UN38.3 Standard Testing Items & Procedures
For lithium batteries or lithium battery packs, a total of 7 items of tests T1 → T5, T6, and T7 are required. However, for lithium battery cells, T1 → T5, T6 and T8 tests are required.
Comparison of UN38.3 & International Standards
Comparison of UN38.3 and IEC62133 Standards
Analysis of UN3813 Standard Test Results & Causes
Problems such as mass loss, leakage, and exhaust during the UN38.3 standard temperature cycle are mainly related to the manufacturing process. Anatomy of the leaked battery revealed that the battery was subjected to uneven force during assembly, which caused the internal insulation plate of the battery to deform, causing the battery to leak at the insulation plate.
In addition, the test also found that some lithium batteries have no mass loss, no leakage, no exhaust, no disintegration, no cracking and no combustion after the temperature cycle test. However, due to the chemical reaction between the positive and negative electrode active materials and the electrolyte inside the battery during the temperature shock, a certain amount of gas was generated, which caused a bulging phenomenon during the test.
However, the swollen lithium battery is more difficult to pass the vibration test during the next high acceleration and long time vibration test. The battery is likely to produce gas leaks and leaks, resulting in excessive quality loss and ultimately failing the vibration test. This requires lithium battery manufacturers in the research and development stage, in addition to continuous improvement of electrical performance, but also must fully consider the adverse impact of temperature shock on lithium battery materials.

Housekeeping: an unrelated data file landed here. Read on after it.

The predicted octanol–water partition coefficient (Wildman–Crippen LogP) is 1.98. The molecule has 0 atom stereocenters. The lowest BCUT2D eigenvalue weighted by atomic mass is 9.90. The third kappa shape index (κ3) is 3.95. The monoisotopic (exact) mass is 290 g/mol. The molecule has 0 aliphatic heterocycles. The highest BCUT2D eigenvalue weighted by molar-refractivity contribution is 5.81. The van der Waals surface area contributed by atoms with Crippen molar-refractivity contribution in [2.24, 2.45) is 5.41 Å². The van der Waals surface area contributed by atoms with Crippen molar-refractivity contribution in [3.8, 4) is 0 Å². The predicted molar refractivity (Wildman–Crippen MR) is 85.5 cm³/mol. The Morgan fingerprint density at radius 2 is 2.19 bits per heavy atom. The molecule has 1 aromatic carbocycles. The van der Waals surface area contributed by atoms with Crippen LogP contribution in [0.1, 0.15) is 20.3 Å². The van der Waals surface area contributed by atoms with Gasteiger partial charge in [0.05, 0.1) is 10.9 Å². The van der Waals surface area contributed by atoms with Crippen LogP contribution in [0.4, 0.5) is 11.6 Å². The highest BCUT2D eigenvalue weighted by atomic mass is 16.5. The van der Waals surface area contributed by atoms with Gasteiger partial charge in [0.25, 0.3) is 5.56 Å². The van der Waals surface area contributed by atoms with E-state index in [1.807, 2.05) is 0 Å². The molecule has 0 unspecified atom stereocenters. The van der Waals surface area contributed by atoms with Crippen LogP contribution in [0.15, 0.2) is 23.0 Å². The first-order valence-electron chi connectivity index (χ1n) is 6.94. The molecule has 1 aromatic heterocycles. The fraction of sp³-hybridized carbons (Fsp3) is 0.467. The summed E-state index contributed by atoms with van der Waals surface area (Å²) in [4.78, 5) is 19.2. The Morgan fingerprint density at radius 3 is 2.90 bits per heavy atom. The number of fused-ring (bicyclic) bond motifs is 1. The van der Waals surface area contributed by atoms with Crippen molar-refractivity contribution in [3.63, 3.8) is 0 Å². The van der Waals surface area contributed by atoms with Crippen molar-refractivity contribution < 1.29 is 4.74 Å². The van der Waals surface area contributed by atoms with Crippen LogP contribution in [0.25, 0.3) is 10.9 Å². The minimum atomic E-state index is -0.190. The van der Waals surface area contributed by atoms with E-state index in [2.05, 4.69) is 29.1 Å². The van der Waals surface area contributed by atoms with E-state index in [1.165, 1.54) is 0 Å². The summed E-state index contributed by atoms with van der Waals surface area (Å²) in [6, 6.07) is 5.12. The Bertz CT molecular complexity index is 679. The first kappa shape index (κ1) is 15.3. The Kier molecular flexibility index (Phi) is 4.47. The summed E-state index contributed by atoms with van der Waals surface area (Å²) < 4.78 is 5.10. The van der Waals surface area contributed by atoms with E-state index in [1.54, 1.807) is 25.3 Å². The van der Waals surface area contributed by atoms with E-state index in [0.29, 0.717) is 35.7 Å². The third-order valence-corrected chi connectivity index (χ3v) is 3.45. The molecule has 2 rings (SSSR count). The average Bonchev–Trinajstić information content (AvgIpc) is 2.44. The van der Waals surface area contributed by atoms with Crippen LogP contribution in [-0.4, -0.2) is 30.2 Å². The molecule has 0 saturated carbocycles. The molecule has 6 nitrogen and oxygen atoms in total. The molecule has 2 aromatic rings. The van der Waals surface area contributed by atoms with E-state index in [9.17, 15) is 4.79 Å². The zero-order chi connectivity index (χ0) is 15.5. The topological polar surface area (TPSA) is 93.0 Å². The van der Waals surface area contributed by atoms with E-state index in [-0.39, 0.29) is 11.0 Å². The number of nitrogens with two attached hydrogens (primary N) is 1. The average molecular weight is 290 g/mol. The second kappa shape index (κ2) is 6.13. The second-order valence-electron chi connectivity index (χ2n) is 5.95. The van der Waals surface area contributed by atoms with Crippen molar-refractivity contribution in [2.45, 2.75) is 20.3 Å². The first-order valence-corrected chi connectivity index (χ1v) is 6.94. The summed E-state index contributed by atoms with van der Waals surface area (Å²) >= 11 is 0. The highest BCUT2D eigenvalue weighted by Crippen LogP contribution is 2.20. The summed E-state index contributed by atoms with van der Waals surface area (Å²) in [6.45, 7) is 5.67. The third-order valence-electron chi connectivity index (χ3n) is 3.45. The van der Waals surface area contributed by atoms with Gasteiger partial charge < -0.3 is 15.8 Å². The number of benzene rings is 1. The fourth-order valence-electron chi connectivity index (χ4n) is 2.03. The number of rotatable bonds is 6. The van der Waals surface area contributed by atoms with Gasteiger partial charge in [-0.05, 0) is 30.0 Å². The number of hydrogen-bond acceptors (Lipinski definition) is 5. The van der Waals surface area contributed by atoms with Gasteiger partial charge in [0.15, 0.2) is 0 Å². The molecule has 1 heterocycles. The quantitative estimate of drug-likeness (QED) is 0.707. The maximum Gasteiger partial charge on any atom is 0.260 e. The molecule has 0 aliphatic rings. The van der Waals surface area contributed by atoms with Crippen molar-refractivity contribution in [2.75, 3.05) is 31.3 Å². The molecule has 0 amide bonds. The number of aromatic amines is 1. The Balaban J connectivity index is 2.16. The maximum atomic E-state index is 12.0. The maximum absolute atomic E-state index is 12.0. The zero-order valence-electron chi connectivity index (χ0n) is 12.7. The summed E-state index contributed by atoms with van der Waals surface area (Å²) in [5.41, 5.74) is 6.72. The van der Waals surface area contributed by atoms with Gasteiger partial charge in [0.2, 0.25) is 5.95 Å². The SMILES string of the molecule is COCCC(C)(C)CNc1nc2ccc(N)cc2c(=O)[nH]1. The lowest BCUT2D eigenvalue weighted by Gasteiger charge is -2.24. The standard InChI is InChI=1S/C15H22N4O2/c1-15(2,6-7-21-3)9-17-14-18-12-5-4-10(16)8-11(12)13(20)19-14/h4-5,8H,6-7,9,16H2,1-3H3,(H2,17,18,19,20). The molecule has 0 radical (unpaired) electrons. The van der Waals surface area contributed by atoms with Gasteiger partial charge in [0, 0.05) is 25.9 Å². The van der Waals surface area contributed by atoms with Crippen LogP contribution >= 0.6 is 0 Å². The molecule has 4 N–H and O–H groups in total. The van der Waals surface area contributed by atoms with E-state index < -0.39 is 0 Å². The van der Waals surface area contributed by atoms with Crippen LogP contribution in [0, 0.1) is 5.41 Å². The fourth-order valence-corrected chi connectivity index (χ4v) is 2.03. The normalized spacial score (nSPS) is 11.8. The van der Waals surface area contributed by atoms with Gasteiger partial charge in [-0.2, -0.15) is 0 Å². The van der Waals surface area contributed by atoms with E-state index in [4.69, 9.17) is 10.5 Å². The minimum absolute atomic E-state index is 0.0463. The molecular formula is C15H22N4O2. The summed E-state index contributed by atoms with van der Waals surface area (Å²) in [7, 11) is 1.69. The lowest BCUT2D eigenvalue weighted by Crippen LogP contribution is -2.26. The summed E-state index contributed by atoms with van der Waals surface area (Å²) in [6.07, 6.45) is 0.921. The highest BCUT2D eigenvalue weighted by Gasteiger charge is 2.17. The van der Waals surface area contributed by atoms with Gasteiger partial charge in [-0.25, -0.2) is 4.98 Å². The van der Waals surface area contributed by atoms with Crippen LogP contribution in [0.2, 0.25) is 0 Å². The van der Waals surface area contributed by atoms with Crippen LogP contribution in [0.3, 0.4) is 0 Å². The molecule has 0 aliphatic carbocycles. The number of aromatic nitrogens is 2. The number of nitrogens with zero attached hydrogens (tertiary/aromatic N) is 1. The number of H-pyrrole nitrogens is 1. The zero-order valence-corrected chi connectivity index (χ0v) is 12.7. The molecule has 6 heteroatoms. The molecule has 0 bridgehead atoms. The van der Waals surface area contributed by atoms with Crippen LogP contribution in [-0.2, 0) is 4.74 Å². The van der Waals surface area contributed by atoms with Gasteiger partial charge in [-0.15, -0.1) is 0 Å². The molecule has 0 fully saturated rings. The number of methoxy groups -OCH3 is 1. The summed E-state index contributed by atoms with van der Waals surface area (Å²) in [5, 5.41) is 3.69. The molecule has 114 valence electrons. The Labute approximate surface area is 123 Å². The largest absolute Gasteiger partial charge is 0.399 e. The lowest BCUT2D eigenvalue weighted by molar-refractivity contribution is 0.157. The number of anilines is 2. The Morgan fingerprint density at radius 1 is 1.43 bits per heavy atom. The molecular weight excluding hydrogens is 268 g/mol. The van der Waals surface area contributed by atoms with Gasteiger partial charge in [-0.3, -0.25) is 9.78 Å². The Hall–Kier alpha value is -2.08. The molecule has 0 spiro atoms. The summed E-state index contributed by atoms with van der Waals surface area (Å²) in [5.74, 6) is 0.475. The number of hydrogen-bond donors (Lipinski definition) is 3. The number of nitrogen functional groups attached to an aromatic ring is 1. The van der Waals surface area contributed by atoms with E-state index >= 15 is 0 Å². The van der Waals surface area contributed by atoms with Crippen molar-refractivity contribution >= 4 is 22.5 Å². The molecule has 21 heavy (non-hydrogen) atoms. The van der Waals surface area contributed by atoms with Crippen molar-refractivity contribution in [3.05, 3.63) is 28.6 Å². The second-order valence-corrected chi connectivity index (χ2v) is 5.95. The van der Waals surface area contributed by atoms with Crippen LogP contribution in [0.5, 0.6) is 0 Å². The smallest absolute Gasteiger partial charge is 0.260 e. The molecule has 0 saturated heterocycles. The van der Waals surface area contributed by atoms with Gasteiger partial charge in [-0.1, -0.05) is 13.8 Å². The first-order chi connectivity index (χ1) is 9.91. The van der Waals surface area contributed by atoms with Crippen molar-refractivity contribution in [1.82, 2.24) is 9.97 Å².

Starting with lithium battery materials, the stability of each chemical material at the test temperature specified in the temperature cycle of 75 ℃,-40 ℃, and the transition points between 75 ℃ and-40 ℃ was investigated. Find out which materials are liable to generate gas at the test temperature. Through a large number of experiments to improve the process of these materials, or to find other alternative materials, to seek a better balance between the electrical performance and safety performance of lithium batteries.
In another case, the lithium cell that swelled during the temperature cycle passed the subsequent vibration and shock tests. However, the large amount of gas generated internally during the temperature cycle adversely affects the welding parts around the shell. The pressure shock of the gas directly causes the welding strength to weaken in some areas. In the external short-circuit test after the impact test, the lithium single-cell battery rapidly heated up, and a large amount of gas continued to be generated inside the case. When the internal pressure of the shell rises to a certain value, the gas is released from the area where the welding strength becomes weak, causing the shell to rupture. As a result, the external short-circuit test cannot be passed.